They planned to use a Mini-jam box speaker/microphone to enable Carrie to be heard by the larger group, but it did not work on the day. So it was hard to hear Carrie speaking when we were assembled as the whole group. However, she could hear others very well, even in the big group. Carrie notes: ‘we used the Zoom chat and I would type, then my caretaker would speak for me. A few times I wrote on a piece of paper and held it up to the camera. When I went to lunch I used the share screen function of Zoom to show a word document with big letters saying GONE TO LUNCH BE BACK SOON. I also occasionally Texted room participants. … I used the spotlight function of Zoom to control which of the three window’s was the main one on the iPad.’

Professor Robby Ratan took the table and stand to the flip chart in discussing the notes from his breakout group. Carrie noted: ‘When Robby took notes for our breakout session; he went to Share My Screen mode, which meant I couldn’t use my computer. But I could see really well.’

Carrie joined the retreat at 6am California time, and was “at the retreat” for 7 hours.

The departmental secretary, Heather Brown, carried the portable stand and tablet downstairs and outdoors for a photo of the retreat participants. I’ll post the photo here. As Carrie describes it: ‘When Heather carried me down the stairs and out onto the lawn, there was a visceral feeling of being carried.’ You can see Professor Heeter on the tablet in the front row of the photo, but in another use of virtualization, Carrie had to Photoshop her picture onto the tablet’s screen. Nevertheless, the WiFi was quite good at the retreat center, and even out onto the grass, letting Carrie virtually participate in the photo session, even if invisible [due to the bright sun] in the photo without the touchup on Photoshop.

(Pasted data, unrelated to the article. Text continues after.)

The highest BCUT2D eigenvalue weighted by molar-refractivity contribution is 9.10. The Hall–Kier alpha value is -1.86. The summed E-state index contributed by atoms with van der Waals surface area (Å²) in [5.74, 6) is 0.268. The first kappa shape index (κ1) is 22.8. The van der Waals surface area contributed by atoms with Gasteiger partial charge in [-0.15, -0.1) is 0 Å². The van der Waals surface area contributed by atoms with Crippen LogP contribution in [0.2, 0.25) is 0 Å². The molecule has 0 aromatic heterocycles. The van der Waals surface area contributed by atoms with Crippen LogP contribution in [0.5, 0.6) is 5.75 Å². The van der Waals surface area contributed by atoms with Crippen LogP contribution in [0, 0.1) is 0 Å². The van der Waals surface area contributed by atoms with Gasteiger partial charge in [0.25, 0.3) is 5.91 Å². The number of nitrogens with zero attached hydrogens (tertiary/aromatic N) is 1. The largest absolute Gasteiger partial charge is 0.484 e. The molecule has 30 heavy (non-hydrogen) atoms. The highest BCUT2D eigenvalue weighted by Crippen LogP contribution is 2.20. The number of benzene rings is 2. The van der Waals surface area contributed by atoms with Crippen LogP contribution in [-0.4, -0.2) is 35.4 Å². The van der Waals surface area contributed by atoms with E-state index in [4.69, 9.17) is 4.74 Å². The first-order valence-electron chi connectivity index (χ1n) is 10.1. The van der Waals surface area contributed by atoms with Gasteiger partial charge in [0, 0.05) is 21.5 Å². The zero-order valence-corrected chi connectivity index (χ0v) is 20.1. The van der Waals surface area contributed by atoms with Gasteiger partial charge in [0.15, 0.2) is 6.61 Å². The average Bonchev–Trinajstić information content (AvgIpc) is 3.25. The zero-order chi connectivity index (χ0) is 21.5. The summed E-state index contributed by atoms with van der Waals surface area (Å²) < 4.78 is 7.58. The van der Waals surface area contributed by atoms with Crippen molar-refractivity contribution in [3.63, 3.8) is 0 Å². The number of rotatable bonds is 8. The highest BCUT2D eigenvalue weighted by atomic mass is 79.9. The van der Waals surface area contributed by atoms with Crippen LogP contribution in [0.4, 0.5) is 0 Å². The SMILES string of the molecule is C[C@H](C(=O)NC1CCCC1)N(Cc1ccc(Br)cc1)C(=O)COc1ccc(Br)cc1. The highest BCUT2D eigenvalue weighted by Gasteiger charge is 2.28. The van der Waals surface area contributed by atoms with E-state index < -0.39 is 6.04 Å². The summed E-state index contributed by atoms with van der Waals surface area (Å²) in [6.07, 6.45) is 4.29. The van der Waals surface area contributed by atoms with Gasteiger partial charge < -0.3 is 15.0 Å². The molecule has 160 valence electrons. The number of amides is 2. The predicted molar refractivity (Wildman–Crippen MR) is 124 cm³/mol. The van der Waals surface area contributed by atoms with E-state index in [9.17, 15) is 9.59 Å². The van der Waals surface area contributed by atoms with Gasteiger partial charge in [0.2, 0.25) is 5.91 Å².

Photo of Retreat Participants and the Virtual Professor
Photo of Retreat Participants and the Virtual Professor

Carrie’s evaluation of the experience is also useful. She argued: ‘That it “worked” is due in part to the good will, tolerance, and helpfulness of physically present folks, and to the resolve of all of us to make it work. The iPad on the stand was much better than being on someone’s laptop. It was more like having my own place at the table and in the room.

Connecting through both the laptop and the iPad provided continuity (when the iPad turned off or needed to be recharged) as well as providing a second window on the meeting.’

Carrie concludes with a fascinating observation: ‘I was very much in people’s hands — they would raise and lower me to choose the height.’

Professor Carrie Heeter
Professor Carrie Heeter